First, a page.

View Full Version : How Much Time To Try An Experimental Tip?

02-11-2003, 04:34 PM
I've been in various tip experiments and know people who have been in them as well, and it seems to me that these trial periods are almost never of any duration. Can a fair analysis of a tip be made in weeks of play,,,,I'm talking about those tips which give no unpleasant performance, better yet they produce well. If a producing tip is cut off in it's very early life, can it really be said that we now know that it is, or is not the tip we should decide to use as our regular tip? If a tip is making most of your balls and feels good, when should you call the experiment truly over? If a new experiment happens to cause replacement of a new, working tip, hasn't it just quashed some possible valuable, future knowledge about that performing tip you just whacked off???sid

02-11-2003, 05:11 PM

Soaking up all you can lately huh?.. you must have a pretty big goal set for yourself.

I can tell from my 2 hour practice routine if there is a problem with my new tip. My routine is designed to test my stroke and a lot of inside and outside english on cut shots. If there is a tip problem.. it will make itself known very quickly. I have seen all of these problems disappear using Talisman tips. They are very consistant and I have yet to have a bad one on my cues.

problems I remember with new tips.. (the bad ones..)
1. ability to hold chalk
2. miscues due to #1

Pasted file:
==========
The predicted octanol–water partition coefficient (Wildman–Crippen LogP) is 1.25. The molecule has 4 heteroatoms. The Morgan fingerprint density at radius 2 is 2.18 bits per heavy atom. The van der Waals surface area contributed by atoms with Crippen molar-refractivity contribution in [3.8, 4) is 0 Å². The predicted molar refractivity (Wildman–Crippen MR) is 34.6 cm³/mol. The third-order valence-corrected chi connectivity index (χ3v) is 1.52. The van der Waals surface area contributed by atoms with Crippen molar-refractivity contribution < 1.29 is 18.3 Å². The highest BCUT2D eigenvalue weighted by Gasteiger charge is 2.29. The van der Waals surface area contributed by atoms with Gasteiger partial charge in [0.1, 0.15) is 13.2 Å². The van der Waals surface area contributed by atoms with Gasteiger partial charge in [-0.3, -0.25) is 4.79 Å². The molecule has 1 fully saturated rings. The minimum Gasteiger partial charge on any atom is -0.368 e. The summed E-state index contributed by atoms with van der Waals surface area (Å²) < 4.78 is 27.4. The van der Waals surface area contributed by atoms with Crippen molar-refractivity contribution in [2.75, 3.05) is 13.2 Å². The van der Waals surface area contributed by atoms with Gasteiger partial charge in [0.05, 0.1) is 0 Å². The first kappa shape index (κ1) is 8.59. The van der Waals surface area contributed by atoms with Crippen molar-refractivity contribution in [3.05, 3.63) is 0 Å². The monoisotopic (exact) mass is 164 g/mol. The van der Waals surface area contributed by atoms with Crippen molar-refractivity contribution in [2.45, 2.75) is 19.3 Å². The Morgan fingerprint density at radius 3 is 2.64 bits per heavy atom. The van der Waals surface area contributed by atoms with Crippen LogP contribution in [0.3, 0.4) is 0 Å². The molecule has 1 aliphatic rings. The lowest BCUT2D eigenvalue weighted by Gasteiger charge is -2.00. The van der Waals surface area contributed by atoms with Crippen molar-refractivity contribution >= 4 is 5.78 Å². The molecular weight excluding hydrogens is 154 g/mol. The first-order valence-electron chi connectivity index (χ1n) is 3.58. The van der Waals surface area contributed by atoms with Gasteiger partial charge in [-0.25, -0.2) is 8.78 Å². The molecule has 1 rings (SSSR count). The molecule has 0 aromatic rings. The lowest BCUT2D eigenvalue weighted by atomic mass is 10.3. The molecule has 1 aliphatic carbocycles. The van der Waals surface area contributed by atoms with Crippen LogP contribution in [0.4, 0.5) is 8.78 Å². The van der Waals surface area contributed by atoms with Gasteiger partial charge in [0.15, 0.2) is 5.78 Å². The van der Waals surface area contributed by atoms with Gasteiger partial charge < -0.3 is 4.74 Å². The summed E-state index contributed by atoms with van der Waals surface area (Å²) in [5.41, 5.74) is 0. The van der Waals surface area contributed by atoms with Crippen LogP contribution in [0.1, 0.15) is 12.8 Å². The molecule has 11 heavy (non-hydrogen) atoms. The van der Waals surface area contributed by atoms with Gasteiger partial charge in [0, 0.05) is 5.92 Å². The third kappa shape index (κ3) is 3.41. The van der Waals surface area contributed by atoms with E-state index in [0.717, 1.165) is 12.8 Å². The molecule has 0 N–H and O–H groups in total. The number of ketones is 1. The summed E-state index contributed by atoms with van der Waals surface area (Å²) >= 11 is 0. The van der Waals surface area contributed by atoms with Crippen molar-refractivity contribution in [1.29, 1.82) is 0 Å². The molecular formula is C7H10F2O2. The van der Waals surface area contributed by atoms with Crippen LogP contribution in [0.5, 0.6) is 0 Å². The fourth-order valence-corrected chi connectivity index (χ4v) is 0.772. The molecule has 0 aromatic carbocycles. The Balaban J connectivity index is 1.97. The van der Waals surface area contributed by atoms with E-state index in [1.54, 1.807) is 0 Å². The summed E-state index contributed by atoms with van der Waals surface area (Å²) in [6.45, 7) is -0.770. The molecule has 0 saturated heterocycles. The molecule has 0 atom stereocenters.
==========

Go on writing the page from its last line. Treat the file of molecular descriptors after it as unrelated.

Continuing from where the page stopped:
3. mushrooming
4. shape of crown on tip, it flattens out quickly
5. sound... yes.. it sounds tinky..

02-11-2003, 05:26 PM
But what about the tips that happened to work perfectly well with no annoyances? I can see that it is logical to get something negative to steer you into replacing a tip, but I myself have wasted good tips that are doing their jobs well, just so I can move the next candidate onto it's place for a trial. It is that 95% remaining life in a working tip that I am eluding too. We'll never know what is has there, if we strip it off before it gets us there...sid

02-11-2003, 05:29 PM
I'm one that will not cut off a tip until I know it needs to be replaced or is not doing what I want it to.

I also have an extra shaft for those times I can justify experimentation of a new type of tip. Otherwise, I keep the same type of tips on both cues.

02-11-2003, 07:04 PM
If you don't mind would you lis some of the things you work on when you practice. I am trying to establish a good routine. I am an average player trying to improve. Thanks /ccboard/images/graemlins/confused.gif

02-12-2003, 12:57 AM
That should easily be enough time. If a tip was a tad soft
it would give it time to firm up. You would not know how it feels through it's life span but if you like it from the begining I hardly see how that should change anything. If I really like a tip even if it needs a little break-in, it's going to stay there. I'd never cut one off that I liked.


02-12-2003, 07:49 AM
I would guess the trial time would be the life of the tip. I don't think you put a new tip on every couple weeks. How long with this tip last? How long will this tip keep the same feel? How drastic does the tip change over time? How much playing time is involved?

When I first started at LM we had a certain piece that amazed me how long it was tested. The dome had about 250 points at which to test and it was tested under different conditions for over a year. The part went through hot/ambient/cold testing, rain tests, wind tests, snow tests, etc... Each of these tests lasted days to weeks before the part received the go ahead.

I am sure most of these do not apply to a tip on a cue stick, but I truly believe that people test till they get an answer they are looking for. /ccboard/images/graemlins/smile.gif


02-12-2003, 08:12 AM